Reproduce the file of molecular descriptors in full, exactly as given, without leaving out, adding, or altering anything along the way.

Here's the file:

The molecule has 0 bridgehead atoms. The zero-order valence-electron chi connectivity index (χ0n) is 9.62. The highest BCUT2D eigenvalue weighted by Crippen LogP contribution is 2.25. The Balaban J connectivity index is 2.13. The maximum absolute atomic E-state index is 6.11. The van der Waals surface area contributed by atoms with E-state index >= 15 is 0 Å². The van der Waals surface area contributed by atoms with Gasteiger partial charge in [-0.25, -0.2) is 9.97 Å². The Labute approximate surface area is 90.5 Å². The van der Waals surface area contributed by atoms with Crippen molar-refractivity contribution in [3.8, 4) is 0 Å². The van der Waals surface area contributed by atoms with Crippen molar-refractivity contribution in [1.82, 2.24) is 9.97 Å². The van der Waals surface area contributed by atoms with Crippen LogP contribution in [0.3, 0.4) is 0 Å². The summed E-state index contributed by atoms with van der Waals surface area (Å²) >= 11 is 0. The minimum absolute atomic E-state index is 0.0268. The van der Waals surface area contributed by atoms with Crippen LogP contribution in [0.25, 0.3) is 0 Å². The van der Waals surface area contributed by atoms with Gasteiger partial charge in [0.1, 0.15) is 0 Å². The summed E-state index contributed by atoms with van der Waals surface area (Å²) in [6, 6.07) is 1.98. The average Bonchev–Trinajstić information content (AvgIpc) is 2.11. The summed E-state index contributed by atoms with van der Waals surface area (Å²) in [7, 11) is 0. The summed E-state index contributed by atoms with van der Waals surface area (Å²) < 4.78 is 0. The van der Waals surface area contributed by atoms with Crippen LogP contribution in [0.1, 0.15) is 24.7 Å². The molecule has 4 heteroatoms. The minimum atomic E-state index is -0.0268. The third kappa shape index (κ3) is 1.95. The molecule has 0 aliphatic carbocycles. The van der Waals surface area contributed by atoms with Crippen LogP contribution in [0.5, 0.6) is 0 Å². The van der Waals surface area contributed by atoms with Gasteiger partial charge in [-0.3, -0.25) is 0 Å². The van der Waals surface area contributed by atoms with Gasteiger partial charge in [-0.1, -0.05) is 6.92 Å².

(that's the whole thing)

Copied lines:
The molecule has 0 bridgehead atoms. The zero-order valence-electron chi connectivity index (χ0n) is 9.62. The highest BCUT2D eigenvalue weighted by Crippen LogP contribution is 2.25. The Balaban J connectivity index is 2.13. The maximum absolute atomic E-state index is 6.11. The van der Waals surface area contributed by atoms with E-state index >= 15 is 0 Å². The van der Waals surface area contributed by atoms with Gasteiger partial charge in [-0.25, -0.2) is 9.97 Å². The Labute approximate surface area is 90.5 Å². The van der Waals surface area contributed by atoms with Crippen molar-refractivity contribution in [3.8, 4) is 0 Å². The van der Waals surface area contributed by atoms with Crippen molar-refractivity contribution in [1.82, 2.24) is 9.97 Å². The van der Waals surface area contributed by atoms with Crippen LogP contribution in [0.3, 0.4) is 0 Å². The summed E-state index contributed by atoms with van der Waals surface area (Å²) >= 11 is 0. The minimum absolute atomic E-state index is 0.0268. The van der Waals surface area contributed by atoms with Crippen LogP contribution in [0.25, 0.3) is 0 Å². The van der Waals surface area contributed by atoms with Gasteiger partial charge in [0.1, 0.15) is 0 Å². The summed E-state index contributed by atoms with van der Waals surface area (Å²) in [6, 6.07) is 1.98. The average Bonchev–Trinajstić information content (AvgIpc) is 2.11. The summed E-state index contributed by atoms with van der Waals surface area (Å²) in [7, 11) is 0. The summed E-state index contributed by atoms with van der Waals surface area (Å²) < 4.78 is 0. The van der Waals surface area contributed by atoms with Crippen LogP contribution in [0.1, 0.15) is 24.7 Å². The molecule has 4 heteroatoms. The minimum atomic E-state index is -0.0268. The third kappa shape index (κ3) is 1.95. The molecule has 0 aliphatic carbocycles. The van der Waals surface area contributed by atoms with Crippen LogP contribution in [0.5, 0.6) is 0 Å². The van der Waals surface area contributed by atoms with Gasteiger partial charge in [-0.3, -0.25) is 0 Å². The van der Waals surface area contributed by atoms with Gasteiger partial charge in [-0.1, -0.05) is 6.92 Å².